These two heard about a soldier with an $8,000 cell phone bill and decided that just wasn’t right. What these two siblings did next was even more surprising and the most inspiring story to inspire thousands of today’s kids.
Rob, who is now 27 ,and still runs Cell Phones for Soldiers has continued his mission to ensure that no military service person should ever have to pay to call home. Today, his sister Brittany works in marketing for the Kind Company. To date Cell Phones for Soldiers has donated over 300 million minutes in free talk time, recycled more than 15 million cell phones and still mails about 1,500 calling cards to service men and women around the globe per week.
This past January, Robbie and Brittany were honored by Forbes Magazine in their 30 under 30 issue for their incredible, vision, service and mission. What began simply because a brother and a sister saw an injustice and wanted to right a wrong, turned into something, so very right.
“Thousands of candles can be lighted from a single candle, and the life of the candle will not be shortened. Happiness never decreases by being shared.”
I am constantly inspired of how goodness creates more goodness.
The past eight weeks I have been in the privileged position of working with thousands of middle school students to teach them about service. This year our organization talked to our students about an amazing non-profit called Cell Phone for Soldiers, that was started by two teenagers in 2004……you all will hear their story on Wednesday.
What was magical, was sharing a real life story about two kids who made a difference and how quickly, their story inspired thousands to do the same. Goodness does create goodness and thousands of candles can be lit from a single flame.
A few years ago, my husband and I went to Wisconsin, where he competed to become a nationally ranked triathlete. We were sitting at an outdoor restaurant over looking a river, when I struck up a conversation with an older (in years only) gentleman, whose name was Don Ardell. He was competing in the 70+ age group, where he is and continuous to be, the number one ranked triathlete and national champion in three sports, at the age of 79. He is a remarkable man and over the years we have become pen pals of sorts.
So, last week when I received this note from him in reference to previous week’s Gandhi quote, I had to share it with you…..It was so beautiful, I began to cry.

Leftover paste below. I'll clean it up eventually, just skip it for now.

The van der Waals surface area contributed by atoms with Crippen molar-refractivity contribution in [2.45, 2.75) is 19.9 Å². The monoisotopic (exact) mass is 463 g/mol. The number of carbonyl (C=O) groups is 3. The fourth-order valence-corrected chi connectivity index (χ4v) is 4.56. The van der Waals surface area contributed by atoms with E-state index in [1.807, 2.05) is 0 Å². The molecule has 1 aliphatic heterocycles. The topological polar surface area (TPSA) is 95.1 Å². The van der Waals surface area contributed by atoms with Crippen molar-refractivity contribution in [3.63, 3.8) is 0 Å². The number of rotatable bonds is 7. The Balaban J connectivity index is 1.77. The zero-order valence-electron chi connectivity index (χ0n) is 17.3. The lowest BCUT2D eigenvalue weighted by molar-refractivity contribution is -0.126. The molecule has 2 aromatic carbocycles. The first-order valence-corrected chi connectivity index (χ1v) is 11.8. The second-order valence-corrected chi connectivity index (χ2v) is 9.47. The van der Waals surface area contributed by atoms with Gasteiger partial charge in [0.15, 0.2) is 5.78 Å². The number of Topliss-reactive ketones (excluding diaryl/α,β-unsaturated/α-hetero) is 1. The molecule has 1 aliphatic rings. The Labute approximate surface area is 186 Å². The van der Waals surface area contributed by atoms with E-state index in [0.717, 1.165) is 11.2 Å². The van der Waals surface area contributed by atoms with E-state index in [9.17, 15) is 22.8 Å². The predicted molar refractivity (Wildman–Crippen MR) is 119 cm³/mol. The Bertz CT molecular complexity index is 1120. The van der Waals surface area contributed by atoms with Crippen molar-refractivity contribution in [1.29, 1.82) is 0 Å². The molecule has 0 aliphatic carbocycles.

Here is the note from Don below….
Reading the Gandhi quote (Man becomes great exactly in the degree in which he works for the welfare of his fellow-men) led to my reflection on one of Ingersoll’s speeches that I think is a partial blueprint for the embrace of the common decencies, namely his “Improved Man” address, delivered in New York on February 23, 1890. Here are the concluding words of this lovely talk:
The Improved Man will not give his life to the accumulation of wealth. He will find no happiness in exciting the envy of his neighbors. He will not care to live in a palace while others who are good, industrious and kind are compelled to huddle in huts and dens. He will know that a great wealth is a great burden, and that to accumulate beyond the actual needs of a reasonable human being is to increase not wealth, but responsibility and trouble.
The Improved Man will find his greatest joy in the happiness of others and he will know that the home is the real temple. He will believe in the democracy of the fireside, and will reap his greatest reward in being loved by those whose lives he has enriched.
The Improved Man will be self-poised, independent, candid and free. He will be a scientist. He will observe, investigate, experiment and demonstrate. He will use his sense and his senses. He will keep his mind open as the day to the hints and suggestions of nature. He will always be a student, a learner, and a listener–a believer in intellectual hospitality. In the world of his brain there will be a continuous summer, perpetual sees-time and harvest. Facts will be the foundation of his faith. In one hand he will carry the torch of truth and with the other raise the fallen.
As we hit mid- week, I share Don’s words, wisdom and gift with you. A man who inspires others to be their best, to live a healthy lifestyle and shows us all by example what a life well lived is truly all about….most assuredly, an Improved Man.
I often find myself mindlessly scrolling Facebook, when I’m standing in line, bored or looking for some type of meaningful distraction. The key word being meaningful. So as I sat down to write and came across this video from the other say, I knew my writing direction had taken a swift turn.
The story is about a young Muslim man, named Ibn Ali Miller, who came upon two young men who were beginning a fight. A crowd was gathered to watch the neighborhood street fight, when Ibn interrupted to talk to the two young adversaries. He calmed them both and drew the crowd’s attention, who naturally, filmed the entire thing.
It was not the words he spoke to the boys that touched my heart but rather the words he shared with the press, about growing up in poverty, his mother, staying on the right path and the best way to use his 15 minutes of fame.